Attenuating Suspicion By Revealing Seller Self-Interest: the Role of Categorical Versus Situational Association of Sinister Attribution

We test two sources of suspicion, categorical and situational association of sinister attribution. The former entails automatic suspicion of an individual simply because the individual belongs to a disliked category (e.g., we suspect salespeople in general), and we show that this is a relatively milder form of suspicion that is attenuated when the salesperson reveals her self-interest. Situational association of sinister attribution (e.g., the salesperson, who wishes to sell us a car has previously sold us a poor quality karaoke machine at her garage sale), however is a more intense from of suspicion (presumably because both information and affect of the previous negative experience is transferred to the current situation), and revealing the seller’s self-interest has little impact on attenuating suspicion.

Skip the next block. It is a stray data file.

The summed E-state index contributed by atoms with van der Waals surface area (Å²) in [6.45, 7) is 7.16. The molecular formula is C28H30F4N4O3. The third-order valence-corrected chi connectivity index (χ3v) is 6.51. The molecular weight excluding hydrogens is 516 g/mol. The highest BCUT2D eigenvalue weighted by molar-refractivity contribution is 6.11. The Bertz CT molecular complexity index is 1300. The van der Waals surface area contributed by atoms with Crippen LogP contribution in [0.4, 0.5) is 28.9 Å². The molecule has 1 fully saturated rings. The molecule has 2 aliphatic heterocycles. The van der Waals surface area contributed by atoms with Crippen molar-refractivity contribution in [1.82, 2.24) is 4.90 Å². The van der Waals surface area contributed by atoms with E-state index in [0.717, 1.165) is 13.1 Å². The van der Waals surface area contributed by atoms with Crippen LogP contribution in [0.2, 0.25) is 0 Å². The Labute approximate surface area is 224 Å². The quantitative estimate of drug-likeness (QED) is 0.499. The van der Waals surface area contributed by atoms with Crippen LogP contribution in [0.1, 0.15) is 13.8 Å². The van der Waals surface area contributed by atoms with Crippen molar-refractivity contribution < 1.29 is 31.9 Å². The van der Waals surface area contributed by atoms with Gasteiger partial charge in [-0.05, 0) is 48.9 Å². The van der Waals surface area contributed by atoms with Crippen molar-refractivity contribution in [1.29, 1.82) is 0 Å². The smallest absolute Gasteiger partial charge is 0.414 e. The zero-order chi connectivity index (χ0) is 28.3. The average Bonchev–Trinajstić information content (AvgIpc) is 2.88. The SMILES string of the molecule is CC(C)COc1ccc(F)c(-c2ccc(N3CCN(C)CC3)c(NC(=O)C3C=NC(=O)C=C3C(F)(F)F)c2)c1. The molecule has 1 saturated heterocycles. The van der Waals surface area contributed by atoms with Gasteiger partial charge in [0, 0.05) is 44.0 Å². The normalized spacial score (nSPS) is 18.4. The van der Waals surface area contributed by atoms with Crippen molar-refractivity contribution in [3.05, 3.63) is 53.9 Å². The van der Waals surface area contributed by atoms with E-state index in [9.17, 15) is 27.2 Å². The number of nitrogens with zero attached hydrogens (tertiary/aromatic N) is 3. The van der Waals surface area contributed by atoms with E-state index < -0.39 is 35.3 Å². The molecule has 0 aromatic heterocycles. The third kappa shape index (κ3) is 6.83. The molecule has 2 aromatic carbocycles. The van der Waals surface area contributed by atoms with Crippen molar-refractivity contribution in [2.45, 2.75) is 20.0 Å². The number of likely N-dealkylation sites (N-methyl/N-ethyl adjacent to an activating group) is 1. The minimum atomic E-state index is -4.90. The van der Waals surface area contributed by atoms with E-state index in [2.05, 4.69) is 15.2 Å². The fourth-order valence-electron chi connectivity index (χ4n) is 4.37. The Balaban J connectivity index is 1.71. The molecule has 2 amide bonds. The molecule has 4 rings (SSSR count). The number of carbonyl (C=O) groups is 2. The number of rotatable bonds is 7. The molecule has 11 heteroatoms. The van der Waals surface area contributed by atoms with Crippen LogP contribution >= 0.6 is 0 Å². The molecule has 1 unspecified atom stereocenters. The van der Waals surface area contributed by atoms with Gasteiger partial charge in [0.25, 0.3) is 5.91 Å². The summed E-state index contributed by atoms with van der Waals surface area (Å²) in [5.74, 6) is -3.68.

Citation:

Subimal Chatterjee and Somali Ghosh (2009) ,"Attenuating Suspicion By Revealing Seller Self-Interest: the Role of Categorical Versus Situational Association of Sinister Attribution", in AP - Asia-Pacific Advances in Consumer Research Volume 8, eds. Sridhar Samu, Rajiv Vaidyanathan, and Dipankar Chakravarti, Duluth, MN : Association for Consumer Research, Pages: 4-5.

Authors

Subimal Chatterjee, SUNY at Binghamton, USA
Somali Ghosh, SUNY at Binghamton, USA



Volume

AP - Asia-Pacific Advances in Consumer Research Volume 8 | 2009



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